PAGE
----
2. Literature Review

A large number of studies have been conducted through the validated simulation approach focusing, primarily, on a detailed record of energy consumption data including those from heating, cooling and other internal loads, and taking into account indoor temperature monitoring as the “final tune” parameter [13,14]. On the one hand, UHIs have been identified as a mayor phenomenon affecting urban areas, in which air temperature variation is the most relevant factor affecting both thermal comfort and building energy use [15], where decrease of precipitation and a large number of days without rain tend to intensify temperature rising in tropical weather cities [16].
On the other hand, Tisov et al. refer to indoor air quality evaluation, in which temperature and relative humidity play a central role, as barely studied due to the amount of data required and the process for the analysis [10]. Although there is no specific standard procedure or guidelines to validate indoor temperature, several authors have chosen to take the American Society of Heating, Refrigerating and Air-Conditioning Engineers (ASHRAE) guidelines 14-2002 as a reference for energy consumption criteria to perform environmental assessments [17].
As a general criterion to reduce the gap in model simulation, several authors recommend the incorporation of environmental data from the specific study site by installing a weather station, in order to create an actual meteorological year file or a customized weather file [12]. In cases where this is not possible, other authors propose to start from historical meteorological files to predict the increase in temperature or obtain reliable data by interpolating with data from nearby stations [18]. For the case of housing, it has been documented that models validated through environmental data gathered on site have been executed with good results, without limiting its application to just one single type of climate. In Denmark, Paliouras et al. carried out a theoretical model calibration of a house under passive ventilation and heating standards in a post-occupancy period, recording hourly data in a 30-day period in each zone of the dwelling [19]. The study took the minimum and maximum average of daily temperature of each studied zone which was contrasted against the simulated averages. For the calibration of the model, six iterations were carried out manually, modifying input parameters obtained from detailed interviews regarding the operational activities during the monitoring campaign. On the other hand, in Bolzano Italy, an energy validation of a 13th-century dwelling was conducted, incorporating input data obtained from the study site, such as real envelope conductivity, air permeability and external environment [20]. By performing the calibration processes for different seasons, a root means square error (RMSE) of 0.96 K was achieved in the initial model, while in the first calibration, these authors reached 0.66 K and 0.62 K for summer and winter data accuracy, respectively. In America, Osma-Pinto carried out a housing model validation in Bucarama, Colombia, taking as reference the indoor temperature registered in different spaces of an unoccupied house in periods with and without natural ventilation in each zone in order to identify the closest one to the actual registered data. It turned out that the closest benchmark occurred when considering natural ventilation (windows and doors open) with a mean square error temperature value of 0.21 °C, while for no ventilation conditions, a maximum difference of 0.82 °C was obtained for the bedroom. Then, this information was used to evaluate the best orientation scenario [21]. In Ecuador [22], Miño and Naranjo conducted a comparative evaluation between two rural dwellings with different envelope materials such as walls and slabs. In addition to the comparison between outdoor temperature impact to that recorded indoors, the model’s accuracy was evaluated with hourly data from the monitoring at two levels of evaluation; in a last level the correlation error was reduced by iterations varying the levels of infiltration, identifying the correlation between observed and predicted data as 0.89 for compressed earth block and 0.94 for hollow concrete block, with a RMSE close to 1.1 °C in both studied dwellings. On the other hand, in the Dominican Republic the validation of a dwelling model during the warmest week in June was conducted through the use of indoor environmental sensors, including wall temperature, in order to evaluate different improvement alternatives such as orientation, eave lengths and roof isolation alternatives to improve of thermal comfort [23].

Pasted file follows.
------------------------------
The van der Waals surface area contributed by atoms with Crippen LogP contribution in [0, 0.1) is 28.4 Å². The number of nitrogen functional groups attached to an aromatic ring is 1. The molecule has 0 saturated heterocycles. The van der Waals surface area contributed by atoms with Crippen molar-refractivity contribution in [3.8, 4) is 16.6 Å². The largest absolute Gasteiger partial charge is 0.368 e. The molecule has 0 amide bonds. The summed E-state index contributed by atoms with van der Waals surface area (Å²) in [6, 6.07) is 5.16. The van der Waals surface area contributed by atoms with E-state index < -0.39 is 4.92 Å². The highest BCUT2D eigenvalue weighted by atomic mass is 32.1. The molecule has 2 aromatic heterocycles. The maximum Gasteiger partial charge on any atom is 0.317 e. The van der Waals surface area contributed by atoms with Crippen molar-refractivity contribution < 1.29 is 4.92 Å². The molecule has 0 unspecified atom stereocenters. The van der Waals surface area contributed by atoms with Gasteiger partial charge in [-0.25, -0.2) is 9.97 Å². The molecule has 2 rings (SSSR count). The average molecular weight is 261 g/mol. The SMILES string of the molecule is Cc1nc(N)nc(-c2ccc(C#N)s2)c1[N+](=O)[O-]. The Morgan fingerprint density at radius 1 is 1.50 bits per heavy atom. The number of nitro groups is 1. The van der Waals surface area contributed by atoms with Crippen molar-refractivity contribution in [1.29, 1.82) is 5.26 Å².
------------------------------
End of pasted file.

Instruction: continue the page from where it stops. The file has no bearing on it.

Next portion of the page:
3. Methodology

The procedure chosen to carry out the model validation was based on the Hwa Cho and Sook Kim methodology [24] simplified in Figure 1. The process started with dwelling selection to continue with a detailed description through an audit evaluation that allowed the creation of the theoretical model (TM). Environmental data (temperature and relative humidity) were recorded in sub-hourly periods by data-acquisition devices in each of the houses different zones, which was the actual performance (AP). Then, all records were compared with the TM output data taking into account the operating temperature, because that includes both air temperature and radiant temperature of the walls. The calibration process consisted in the integration of the environmental data through a customized meteorological file and the running of several iterations until achieving the compliance range of the ASHRAE 14–2002, which, based on the statistical analysis, recommends a nominal mean bias error (NMBE) ≤10% and a coefficient of variation of the root mean square error (CV RMSE) ≤30%. The formulas of both indices are expressed in Equations (1) and (2):
N M B E % = 1 m a v . i = 1 n ( ( m i S i ) n × 100
C V ( R M S E ) % = 1 m a v i = 1 n ( m i s i ) ² n × 100
where, n is the amount of data in hours; mav is the mean of the actual recorded data; mi is the actual data and si is the simulated data [25].

3.1. Case Studies